Kate - You are of course right in a general sense. But we don't have a "command economy." You think we're headed that way on a slippery slope. I think we're trying to make a "mixed" economy work in a global environment, and that a substantially freer market is an interesting academic exercise. I also think health care is currently a massive example of market failure, extending way beyond Medicare and Medicaid. I suppose in these respects at least I am, to any conservative, a good natured moderate, therefore exasperating.

But like you I don't like command. Every semester I have to pretend to construct "KSDs" for my courses. Weberian rationalization marches on, and not only from government. (I have it relatively easy, with no real enforcement so far. I can well imagine that in some places this nonsense does real damage.)

I don't see any way around "fixing it later" -- both because of the politics and because of the complexity of the systems and the uncertainties about how people and institutions will respond. "Fixing it later" might appear just cynical or opportunistic. But from another angle, we can think of it as Congressional "oversight." Republicans do seem poised to fix it later.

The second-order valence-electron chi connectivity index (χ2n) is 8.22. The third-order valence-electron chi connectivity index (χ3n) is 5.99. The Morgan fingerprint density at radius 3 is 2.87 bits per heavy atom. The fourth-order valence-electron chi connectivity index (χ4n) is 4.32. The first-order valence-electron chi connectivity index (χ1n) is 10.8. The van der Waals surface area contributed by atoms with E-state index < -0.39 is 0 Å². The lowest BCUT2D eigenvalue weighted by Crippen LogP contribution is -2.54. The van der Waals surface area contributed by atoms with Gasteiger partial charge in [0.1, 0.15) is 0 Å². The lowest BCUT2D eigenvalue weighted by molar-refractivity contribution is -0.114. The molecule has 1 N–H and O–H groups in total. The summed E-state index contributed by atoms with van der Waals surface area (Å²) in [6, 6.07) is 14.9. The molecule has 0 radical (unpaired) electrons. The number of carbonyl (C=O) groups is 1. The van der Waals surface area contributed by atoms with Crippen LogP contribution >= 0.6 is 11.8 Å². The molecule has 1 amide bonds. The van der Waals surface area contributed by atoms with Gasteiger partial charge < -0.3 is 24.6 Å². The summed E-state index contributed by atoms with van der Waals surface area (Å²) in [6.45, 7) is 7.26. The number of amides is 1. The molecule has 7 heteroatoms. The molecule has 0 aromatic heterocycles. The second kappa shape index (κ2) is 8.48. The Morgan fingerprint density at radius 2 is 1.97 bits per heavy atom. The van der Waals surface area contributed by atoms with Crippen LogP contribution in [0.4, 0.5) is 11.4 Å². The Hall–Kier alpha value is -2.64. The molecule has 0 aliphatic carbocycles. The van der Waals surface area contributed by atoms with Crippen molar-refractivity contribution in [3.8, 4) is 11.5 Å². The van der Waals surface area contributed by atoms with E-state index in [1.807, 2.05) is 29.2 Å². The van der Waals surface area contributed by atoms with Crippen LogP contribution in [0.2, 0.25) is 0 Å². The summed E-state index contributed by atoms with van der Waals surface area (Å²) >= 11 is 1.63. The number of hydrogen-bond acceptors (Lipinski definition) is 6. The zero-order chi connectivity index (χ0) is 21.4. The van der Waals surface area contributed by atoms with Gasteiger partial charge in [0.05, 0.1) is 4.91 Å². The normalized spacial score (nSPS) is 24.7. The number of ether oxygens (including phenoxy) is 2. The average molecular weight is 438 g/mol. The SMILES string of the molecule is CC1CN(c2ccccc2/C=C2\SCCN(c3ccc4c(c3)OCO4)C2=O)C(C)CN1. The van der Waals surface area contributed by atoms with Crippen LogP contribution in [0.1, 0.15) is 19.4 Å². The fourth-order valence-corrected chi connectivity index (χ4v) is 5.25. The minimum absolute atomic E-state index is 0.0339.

I think I am the moderate. If what I say is happening is correct and our government does nothing about the health care system, for example, then here we are tomorrow or next year or five years from now, ready to fix the problem from familiar ground. Hospitals work. Doctors work. Insurance companies work. Although all could work better, we agree. They do work right now, which is why people come from countries with national health programs, especially Canada, to get fixed up here.

If what you say is true and a major overhaul goes into effect right now, changes everything, then where are we if it doesn't work the way it is intended to work?

This or that small adjustment in our mode of managing payment might be just what is needed to make the whole system hum along more beautifully than it does. Allowing health insurers to tool more affordable products according to what the market will or will not bear seems better to me than the sort of price fixing and mandates that state and federal legislation and regulation have imposed to the detriment of the system. Save us from the experts.

Which reminds me that I have had to look up KSDS and what I eventually found reminded of going to work in education and meeting the jargon. At first it scared the heck out of me. Then I looked the terms up and decided that a rose by any other name must smell as sweet; there was nothing important in the jargon-laden directives that I would not have done anyway. Although I would have merely taught to achieve the goals without all of the charting and agony. The end product, a well-educated person in the subject, is desirable, and I have found that if I can achieve that no one much cares, at least where I work, how I get to the goal.